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Robin Hammond on the insider and outsider

Australian journalist, Alison Stieven-Taylor, publisher of popular blog Photojournalism Now, has launched a new monthly video series in which she interviews leading documentary photographers.

A screen shot of Robin discussing his series on Zimbabwe. Source: Photojournalism Now/YouTube.

The series, Photojournalism Now: In Conversation, kicks off with a 22-minute discussion with Robin Hammond, an award-winning New Zealand documentary photographer and human rights activist. Hammond is represented by Panos Pictures, has won a World Press Photo prize, is a W.Eugene Smith Fund recipient, and exhibited work across the world.

A major ethical issue Hammond discusses in the interview is the role photojournalists play when they’re documenting a foreign group or culture. This has become a hot topic within photojournalism, as many are beginning to question whether an ‘outsider’ can accurately retell the ‘full story’ of certain groups.

In 2011 Hammond won the 2011 Carmignac Gestion Photojournalism Award, which resulted in a long-term documentary photo project exploring life under the regime of former Zimbabwean dictator, Robert Mugabe, titled Zimbabwe – Your Wounds Will Be Named Silence.’I was trying to capture both the devastation of the decades of rule under Robert Mugabe but also why some people might support him,’ he said.The focus was mostly on those who were victims of this dictatorship.’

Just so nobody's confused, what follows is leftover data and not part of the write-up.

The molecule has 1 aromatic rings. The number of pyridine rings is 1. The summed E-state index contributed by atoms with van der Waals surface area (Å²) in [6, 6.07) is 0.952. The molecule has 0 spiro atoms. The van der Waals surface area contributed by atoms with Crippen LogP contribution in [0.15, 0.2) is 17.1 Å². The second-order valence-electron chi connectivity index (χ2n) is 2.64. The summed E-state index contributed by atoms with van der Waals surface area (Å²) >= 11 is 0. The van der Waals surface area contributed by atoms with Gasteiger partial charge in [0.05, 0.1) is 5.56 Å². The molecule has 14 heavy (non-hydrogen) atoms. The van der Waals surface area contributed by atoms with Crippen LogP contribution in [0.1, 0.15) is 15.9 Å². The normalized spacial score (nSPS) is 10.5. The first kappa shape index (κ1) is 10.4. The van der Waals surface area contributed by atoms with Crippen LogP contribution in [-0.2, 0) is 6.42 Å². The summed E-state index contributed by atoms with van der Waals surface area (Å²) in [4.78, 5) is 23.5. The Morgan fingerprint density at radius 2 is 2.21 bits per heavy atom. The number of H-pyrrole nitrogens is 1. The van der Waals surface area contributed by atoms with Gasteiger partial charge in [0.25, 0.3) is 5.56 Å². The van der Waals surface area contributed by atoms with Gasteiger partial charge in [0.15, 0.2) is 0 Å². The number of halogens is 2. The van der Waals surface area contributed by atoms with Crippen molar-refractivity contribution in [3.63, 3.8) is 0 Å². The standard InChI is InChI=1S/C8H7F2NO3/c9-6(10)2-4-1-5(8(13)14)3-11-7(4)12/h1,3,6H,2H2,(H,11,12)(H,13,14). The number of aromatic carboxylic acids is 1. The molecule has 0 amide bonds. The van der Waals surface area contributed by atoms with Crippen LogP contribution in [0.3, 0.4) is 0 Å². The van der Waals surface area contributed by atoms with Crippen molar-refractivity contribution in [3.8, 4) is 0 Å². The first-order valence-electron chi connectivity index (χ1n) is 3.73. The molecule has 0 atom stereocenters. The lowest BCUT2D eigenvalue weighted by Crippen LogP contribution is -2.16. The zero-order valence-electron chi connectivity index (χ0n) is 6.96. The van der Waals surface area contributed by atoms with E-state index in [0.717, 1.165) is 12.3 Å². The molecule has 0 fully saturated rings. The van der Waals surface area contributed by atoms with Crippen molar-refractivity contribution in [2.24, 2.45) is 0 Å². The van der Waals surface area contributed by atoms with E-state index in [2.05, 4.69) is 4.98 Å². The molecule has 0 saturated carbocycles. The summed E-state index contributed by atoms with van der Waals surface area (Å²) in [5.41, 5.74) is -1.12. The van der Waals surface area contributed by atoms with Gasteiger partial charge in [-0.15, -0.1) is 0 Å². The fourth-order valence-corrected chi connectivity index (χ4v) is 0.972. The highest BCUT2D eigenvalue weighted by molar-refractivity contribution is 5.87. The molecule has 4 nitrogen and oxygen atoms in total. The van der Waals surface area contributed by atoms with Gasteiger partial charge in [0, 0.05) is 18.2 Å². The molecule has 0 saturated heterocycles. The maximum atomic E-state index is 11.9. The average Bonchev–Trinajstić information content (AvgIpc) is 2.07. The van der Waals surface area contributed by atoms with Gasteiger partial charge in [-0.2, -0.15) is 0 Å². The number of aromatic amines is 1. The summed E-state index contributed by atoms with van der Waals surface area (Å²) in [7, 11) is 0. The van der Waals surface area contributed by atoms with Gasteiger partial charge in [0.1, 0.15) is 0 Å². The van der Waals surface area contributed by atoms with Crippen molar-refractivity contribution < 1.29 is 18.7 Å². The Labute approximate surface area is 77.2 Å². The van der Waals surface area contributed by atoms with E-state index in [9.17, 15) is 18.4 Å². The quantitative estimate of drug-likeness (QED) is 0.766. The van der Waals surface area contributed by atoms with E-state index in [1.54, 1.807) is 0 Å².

Hammond believes that, at the time in Zimbabwe, it would have been more challenging for a local photographer to gain the people’s trust.

‘It was a difficult project… I had to be very cautious of my surroundings… and I wouldn’t be welcomed, should it be discovered what I was doing there. I had been in-and-out of Zimbabwe several years previously, and I had a little bit of knowledge of the country, which helped,’ he said. ‘But it’s a very interesting exercise also in understanding the relationships as an outsider versus insider. I know this is a big conversation within photojournalism about who tells whose stories. This was actually an interesting case where, as an outsider, I had greater access. I think that local people felt they were more able to trust someone from outside… it gave me greater access, I think, to some really intimate moments.’

On the other hand, Hammond recognises many international news stories are often told or documented by outsiders and believes there is value in having those belonging to a group tell those stories. He ran a visual storytelling workshop with Rohingya refugees, a persecuted minority group who fled their home country of Myanmar due to genocide.

‘I’m a firm believe, and there has become a much greater realisiation and sensitivity to who is telling the story. I am very sensitive to the fact that, pretty much all my work I’m an outsider. Outsiders telling the stories of marginalised groups… it hasn’t always turned out so good for those marginalised groups. I don’t think outsiders shouldnt tell their stories, there is a great contributions outsiders can play, especially where they have knowledge, understanding, and sensitivity. Many outsiders, like myself, have a storytelling expertise which we can offer towards a situation. But I think that much, much more we need to be able to support marginalised groups to tell their own stories. It’s got to be a big future of storytelling.

Hammond also discusses about an ongoing portrait series on mental health, specifically those suffering dementia in Japan, and much more! Watch the video below, or here. The next interview is with US photojournalist, Renée C Byer.

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